Readers familiar with Donald Worster’s epic study of John Wesley Powell will find similar themes and structure in his new biography, A Passion for Nature: The Life of John Muir.1Given John Muir’s mythic prominence in the modern environmental movement, as well as his important contributions to science, nature appreciation, and grassroots activism, he is a figure especially worth of study. In the spirit of the last great work on Muir—Frederick Turner’s John Muir: Rediscovering America (1985)—Worster studies the entire span of Muir’s life, not just his mountaineering and political feats or his enlightened views on nature.2 Like Turner, he seeks to recreate Muir’s evolving worldview—his thoughts, influences, and emotions. Worster, however, avoids the hagiographical pitfalls of Turner’s work. As a seasoned patriarch of environmental history, Worster has a clear affinity for his subject, but he rarely allows this bias to shade his characterization of Muir. Indeed, Worster consistently identifies the contradictions in Muir’s thoughts and actions. Hence, the book complicates traditional understandings of Muir as a preservationist, solitary mountaineer, and decidedly idealistic figure to suggest that he was actually a pragmatic man concerned with utilitarian conservation, technological and agricultural efficiency, and the opinion and respect of business and political elites.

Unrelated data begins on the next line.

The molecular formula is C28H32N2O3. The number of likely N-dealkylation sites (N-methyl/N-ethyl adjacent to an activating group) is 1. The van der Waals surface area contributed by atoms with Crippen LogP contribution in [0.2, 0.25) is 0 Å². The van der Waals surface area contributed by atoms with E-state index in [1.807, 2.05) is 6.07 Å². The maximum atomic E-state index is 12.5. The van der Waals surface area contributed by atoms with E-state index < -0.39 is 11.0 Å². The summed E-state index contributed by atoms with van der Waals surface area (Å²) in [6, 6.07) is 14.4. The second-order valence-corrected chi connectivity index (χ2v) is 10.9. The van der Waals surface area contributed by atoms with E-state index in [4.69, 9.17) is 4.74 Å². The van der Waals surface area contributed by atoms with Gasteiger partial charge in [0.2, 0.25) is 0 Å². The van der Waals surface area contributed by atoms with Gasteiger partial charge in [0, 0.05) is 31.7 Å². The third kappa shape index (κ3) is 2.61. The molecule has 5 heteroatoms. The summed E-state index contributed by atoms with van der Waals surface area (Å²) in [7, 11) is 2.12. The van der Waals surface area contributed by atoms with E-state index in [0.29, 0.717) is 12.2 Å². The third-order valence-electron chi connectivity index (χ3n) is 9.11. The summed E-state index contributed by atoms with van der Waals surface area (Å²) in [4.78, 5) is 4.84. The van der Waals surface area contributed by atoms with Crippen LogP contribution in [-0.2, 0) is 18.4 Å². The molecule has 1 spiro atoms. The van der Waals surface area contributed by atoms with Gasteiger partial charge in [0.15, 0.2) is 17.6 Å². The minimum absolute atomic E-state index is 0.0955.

However, the mythical image of Muir as a humble mountain man, periodically descending from the Sierras to spin tales of adventure and speak passionately on behalf of wilderness is not without foundation. In fact, Worster tells that Muir indeed briefly lived that way. Following his half-year “thousand-mile walk” through the post-Civil War South, Muir spent a little over five years living in the Yosemite Valley of California, ardently preaching to visitors. In stark contrast to that relatively brief period, Muir lived the majority of his life in comfortable—often urban—settings consumed by questions of business and politics, and writing for mass consumption. “When his period of deep, daily immersion in nature’s wildness came to an end,” writes Worster, “he chose to settle in or near the metropolis, where he remained for the rest of his life.”3 A gifted inventor, Muir initially pursued work as a technician, working in mills and on odd jobs to help businesses improve efficiency and increase productivity. Even during his years of mountain life, Muir alternated between shepherding and managing a sawmill within Yosemite. One of Worster’s many revelations is that, although Muir cared deeply about the fate of wilderness, many of his closest experiences with nature would come from employment in its exploitation. After his marriage in 1880, Muir assumed management of his father-in-law’s large ranch in the Alhambra Valley of northern California, a role he conducted so effectively that, by the time of his death, Muir was a very wealthy man. Although he never flaunted his wealth—a discovery of postmortem estate accounting—Muir always enjoyed the company of rich and powerful people and occasionally indulged in the food, wine, and indolence that wealth afforded.